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What are the Different Uses of Wild Ginger?

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  • Written By: Jami Yontz
  • Edited By: Allegra J. Lingo
  • Last Modified Date: 17 November 2016
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Wild ginger is a plant native to North American and Australia that has been used medicinally for digestive problems, colds, and infections. The plant, also known as asarum, is also used in the production of perfumes and some insect repellents. Wild or Indian ginger is not related to the ginger root species known as Zingiber officinale that is native to parts of Asia, but when European settlers discovered the plant it was named after ginger root because of its similarities in taste.

Asarum caudatum, or wild ginger, is a perennial usually found growing in shaded, wooded areas with moist, rich soil in North America. Alpinia caerulea is a variety of the plant found in Australia, and asiasarum sieboldi is native to parts of Asia, Europe, and North America. The plant grows to be no more than 12 inches (30.5 cm) tall, and has kidney-shaped leaves attached to hairy stems. Ginger plants bloom small flowers that can be green, brown, or a purple color, and are very fragrant. The root of the plant grows close to the surface and can usually be seen, and it is this part of the plant that is harvested for use.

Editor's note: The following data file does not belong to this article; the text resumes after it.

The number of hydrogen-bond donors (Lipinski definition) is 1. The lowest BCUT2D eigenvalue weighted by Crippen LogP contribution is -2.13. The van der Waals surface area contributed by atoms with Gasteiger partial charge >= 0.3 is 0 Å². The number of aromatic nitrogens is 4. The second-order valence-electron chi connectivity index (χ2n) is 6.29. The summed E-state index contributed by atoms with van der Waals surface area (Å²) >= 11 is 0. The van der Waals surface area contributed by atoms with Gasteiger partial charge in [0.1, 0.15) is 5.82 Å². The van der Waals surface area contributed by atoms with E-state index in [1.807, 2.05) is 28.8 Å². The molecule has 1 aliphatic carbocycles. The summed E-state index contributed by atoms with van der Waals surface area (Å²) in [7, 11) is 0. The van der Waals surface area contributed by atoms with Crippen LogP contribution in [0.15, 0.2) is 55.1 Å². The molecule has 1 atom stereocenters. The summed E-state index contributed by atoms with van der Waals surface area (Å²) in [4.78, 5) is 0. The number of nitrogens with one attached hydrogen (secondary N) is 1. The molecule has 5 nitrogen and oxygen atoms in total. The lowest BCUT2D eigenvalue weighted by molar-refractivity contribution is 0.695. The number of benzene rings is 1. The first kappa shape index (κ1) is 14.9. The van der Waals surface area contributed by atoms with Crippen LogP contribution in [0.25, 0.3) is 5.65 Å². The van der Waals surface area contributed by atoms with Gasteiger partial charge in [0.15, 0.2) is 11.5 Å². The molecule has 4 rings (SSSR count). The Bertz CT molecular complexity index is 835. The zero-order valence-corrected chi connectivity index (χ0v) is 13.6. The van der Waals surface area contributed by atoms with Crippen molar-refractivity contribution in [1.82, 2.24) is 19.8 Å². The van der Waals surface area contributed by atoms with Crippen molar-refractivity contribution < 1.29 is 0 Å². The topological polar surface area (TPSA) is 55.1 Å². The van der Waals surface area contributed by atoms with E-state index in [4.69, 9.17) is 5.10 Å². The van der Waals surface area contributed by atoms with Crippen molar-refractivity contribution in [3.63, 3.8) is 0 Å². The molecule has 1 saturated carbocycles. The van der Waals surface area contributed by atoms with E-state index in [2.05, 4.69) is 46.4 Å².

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Wild ginger is most commonly used to soothe an upset stomach or to ease a person’s nausea or vomiting. Women experiencing morning sickness, those who are affected by motion sickness, and people experiencing vertigo can benefit from the nausea controlling properties of ginger. It is sometimes used as a diuretic to relive constipation. Wild ginger should not be taken for an extended period of time, and most products will recommend a daily intake of one to three grams.

Ginger is also used to treat colds and chest congestion. The plant induces sweating, increases circulation, and stimulates the immune system. Those with a flu or cold that causes soreness and joint pains may also benefit from the anti-inflammatory qualities of wild ginger. The root has also been used on the surface of the skin to treat infection and inflammation of sores or cuts, and it can be chewed to reduce pain from dental procedures.

Commercially, wild ginger is used in perfumes because of its spicy aroma. Some burn wild ginger to ward away insects. A few varieties of wild ginger contain a toxic material known as aristolochic acid that has been shown to cause cell mutation, cancer, and inflammation of the skin, so care should be taken harvesting wild ginger.

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